Debra today
I found I was no longer the introverted person that spent so many hours locked away at home living inside a video game but instead, constantly enjoying time and events with friends, acquaintances, and the little bit of family that was supportive. My body began aligning correctly from both the absence of testosterone and the injection of estrogen and my eyes learned how to smile. I experienced dating for the first time and with men to boot! And though it's true that I came across many who either had the wrong intentions or couldn't even begin to comprehend my past, let alone accept it, I also met many men who understood that I was simply a woman.

When the time finally came to have Gender Confirmation Surgery, I was both excited and nervous. The first few months of recovery were difficult for me, more so than the other girls around me. I had my own experience of depression, impatience, and worry in how things were healing. With the help of my surgeon and supportive family doctor, I was able to get through it, another milestone in my life complete. You can't imagine the wonderful feeling it is to finally feel right with your own body in so many ways.

And so I stand before you today, a woman who has experienced a mix of both negative and positive. Did I lose people in my life? Yes. Was there pain involved? Yes. Did I cry my eyes out at times? God yes. But was it worth it? YES! 

If you are experiencing gender dysphoric feelings and feel like transition or even life might not be worth it because you'll lose so much or even if you are somewhere in your transition already and still experiencing bouts of dysphoria or having doubts in general, please know: it is indeed worth it. Seek out help, don't give up; there will be a light at the end of the tunnel.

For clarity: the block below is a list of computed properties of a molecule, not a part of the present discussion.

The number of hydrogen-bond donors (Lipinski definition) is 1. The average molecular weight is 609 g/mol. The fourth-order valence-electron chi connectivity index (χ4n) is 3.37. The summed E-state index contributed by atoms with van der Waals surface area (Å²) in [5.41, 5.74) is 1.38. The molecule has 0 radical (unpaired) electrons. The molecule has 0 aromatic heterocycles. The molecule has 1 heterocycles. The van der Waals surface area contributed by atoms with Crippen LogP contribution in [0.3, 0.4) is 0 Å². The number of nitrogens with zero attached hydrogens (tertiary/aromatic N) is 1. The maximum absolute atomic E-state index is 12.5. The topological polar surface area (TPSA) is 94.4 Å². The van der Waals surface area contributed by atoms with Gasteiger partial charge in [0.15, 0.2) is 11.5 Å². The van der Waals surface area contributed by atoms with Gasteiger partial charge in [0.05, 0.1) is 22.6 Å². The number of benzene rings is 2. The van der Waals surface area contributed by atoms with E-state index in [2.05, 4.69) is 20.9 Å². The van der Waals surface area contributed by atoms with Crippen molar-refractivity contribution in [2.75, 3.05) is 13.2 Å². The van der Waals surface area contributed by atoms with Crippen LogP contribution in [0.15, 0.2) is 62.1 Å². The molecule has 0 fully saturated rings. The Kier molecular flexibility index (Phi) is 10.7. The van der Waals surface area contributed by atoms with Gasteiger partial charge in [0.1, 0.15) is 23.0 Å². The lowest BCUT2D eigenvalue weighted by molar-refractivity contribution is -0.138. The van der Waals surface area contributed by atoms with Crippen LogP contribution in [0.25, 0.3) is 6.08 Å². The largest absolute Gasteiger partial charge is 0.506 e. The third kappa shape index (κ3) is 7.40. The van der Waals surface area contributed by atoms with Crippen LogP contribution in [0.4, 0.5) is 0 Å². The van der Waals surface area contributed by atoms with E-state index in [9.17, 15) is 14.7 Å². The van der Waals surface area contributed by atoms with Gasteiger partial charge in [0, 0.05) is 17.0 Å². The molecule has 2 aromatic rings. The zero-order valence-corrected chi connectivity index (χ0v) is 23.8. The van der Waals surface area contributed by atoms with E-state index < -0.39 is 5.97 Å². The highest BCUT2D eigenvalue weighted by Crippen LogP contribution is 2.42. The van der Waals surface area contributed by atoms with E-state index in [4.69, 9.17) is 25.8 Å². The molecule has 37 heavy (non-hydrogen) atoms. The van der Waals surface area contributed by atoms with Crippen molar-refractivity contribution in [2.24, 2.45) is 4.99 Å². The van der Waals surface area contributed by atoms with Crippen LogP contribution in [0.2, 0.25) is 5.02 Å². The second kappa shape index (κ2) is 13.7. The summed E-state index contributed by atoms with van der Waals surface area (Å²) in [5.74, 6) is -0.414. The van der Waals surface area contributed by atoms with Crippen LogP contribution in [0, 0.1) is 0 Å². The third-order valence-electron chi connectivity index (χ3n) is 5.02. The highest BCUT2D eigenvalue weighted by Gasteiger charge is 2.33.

See for more stories similar to my own

Editor's Note:  Debra continues to write about her life beyond transition.  You can follow her HERE.  


  1. I am so happy for you Debra now that you've found yourself and done something about it. It is an extremely difficult road for those of us who are transgendered, specifically transsexual when it all those we know, our spouses, our families, friends and colleagues do not understand. How can they? They do not have the condition themselves. However, if there is any love and compassion in a person it is at such times when we need that from them. Unfortunately not all are willing to support. The road is difficult enough without the hassle from a society bent on opposing us. Many people who do understand often say things like, 'You must be brave'. How wrong they are, it isn't bravery it is survival! I am glad to see that you have made it down that rocky road. I am so glad your efforts to end it all didn't succeed too because now you can say 'It was worth it'! Love and hugs from

    Shirley Anne xxx

  2. Debra,

    Thank you for your story. I can see so many parallels. I find it interesting that people who have no idea of the torment we feel inside think it so easy to even consider that there might be a viable third option. I guess there are a couple of things at work here, one of these is that we have already been living the third option if you can call it that with vanishing tolerance of it daily. Another is that we have been so used to putting on the facade that we find it fairly easy to hide things, including our misery. But we already know what we are liable to hear if we do let it all hang out, so to say. "You shouldn't feel that way", and "Snap out of it and pull yourself together" are all to often heard in such circumstances.
    Reading your story is yet another reminder to me that I am not in this alone. That by itself brings a ray of hope for the journey. And yes, there is something about the eyes.


  3. Best of luck, D! Hope to follow in your shoes some day...